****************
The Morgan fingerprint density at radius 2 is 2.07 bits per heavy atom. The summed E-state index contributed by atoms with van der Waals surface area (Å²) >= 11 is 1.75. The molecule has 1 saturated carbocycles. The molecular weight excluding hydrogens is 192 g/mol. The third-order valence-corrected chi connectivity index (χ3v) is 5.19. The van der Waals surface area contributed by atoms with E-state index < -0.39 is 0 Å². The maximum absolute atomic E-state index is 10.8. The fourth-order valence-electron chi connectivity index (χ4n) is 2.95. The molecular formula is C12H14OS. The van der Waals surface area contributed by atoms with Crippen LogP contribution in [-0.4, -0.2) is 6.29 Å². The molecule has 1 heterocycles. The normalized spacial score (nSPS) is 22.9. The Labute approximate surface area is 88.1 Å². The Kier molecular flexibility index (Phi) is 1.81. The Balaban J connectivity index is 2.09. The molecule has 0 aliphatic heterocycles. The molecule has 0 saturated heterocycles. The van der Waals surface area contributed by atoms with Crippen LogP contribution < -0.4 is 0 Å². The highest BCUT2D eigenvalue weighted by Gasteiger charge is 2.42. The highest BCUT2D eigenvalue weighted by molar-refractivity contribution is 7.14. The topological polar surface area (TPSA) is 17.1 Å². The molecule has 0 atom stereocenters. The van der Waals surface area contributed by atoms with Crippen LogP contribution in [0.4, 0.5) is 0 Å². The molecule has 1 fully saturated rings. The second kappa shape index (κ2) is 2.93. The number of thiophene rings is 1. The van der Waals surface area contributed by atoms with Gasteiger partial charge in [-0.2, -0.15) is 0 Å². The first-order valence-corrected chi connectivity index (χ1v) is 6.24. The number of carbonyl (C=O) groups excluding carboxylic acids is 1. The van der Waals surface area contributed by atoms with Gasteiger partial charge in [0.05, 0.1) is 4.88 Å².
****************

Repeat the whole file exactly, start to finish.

The Morgan fingerprint density at radius 2 is 2.07 bits per heavy atom. The summed E-state index contributed by atoms with van der Waals surface area (Å²) >= 11 is 1.75. The molecule has 1 saturated carbocycles. The molecular weight excluding hydrogens is 192 g/mol. The third-order valence-corrected chi connectivity index (χ3v) is 5.19. The van der Waals surface area contributed by atoms with E-state index < -0.39 is 0 Å². The maximum absolute atomic E-state index is 10.8. The fourth-order valence-electron chi connectivity index (χ4n) is 2.95. The molecular formula is C12H14OS. The van der Waals surface area contributed by atoms with Crippen LogP contribution in [-0.4, -0.2) is 6.29 Å². The molecule has 1 heterocycles. The normalized spacial score (nSPS) is 22.9. The Labute approximate surface area is 88.1 Å². The Kier molecular flexibility index (Phi) is 1.81. The Balaban J connectivity index is 2.09. The molecule has 0 aliphatic heterocycles. The molecule has 0 saturated heterocycles. The van der Waals surface area contributed by atoms with Crippen LogP contribution < -0.4 is 0 Å². The highest BCUT2D eigenvalue weighted by Gasteiger charge is 2.42. The highest BCUT2D eigenvalue weighted by molar-refractivity contribution is 7.14. The topological polar surface area (TPSA) is 17.1 Å². The molecule has 0 atom stereocenters. The van der Waals surface area contributed by atoms with Crippen LogP contribution in [0.4, 0.5) is 0 Å². The molecule has 1 fully saturated rings. The second kappa shape index (κ2) is 2.93. The number of thiophene rings is 1. The van der Waals surface area contributed by atoms with Gasteiger partial charge in [-0.2, -0.15) is 0 Å². The first-order valence-corrected chi connectivity index (χ1v) is 6.24. The number of carbonyl (C=O) groups excluding carboxylic acids is 1. The van der Waals surface area contributed by atoms with Gasteiger partial charge in [0.05, 0.1) is 4.88 Å².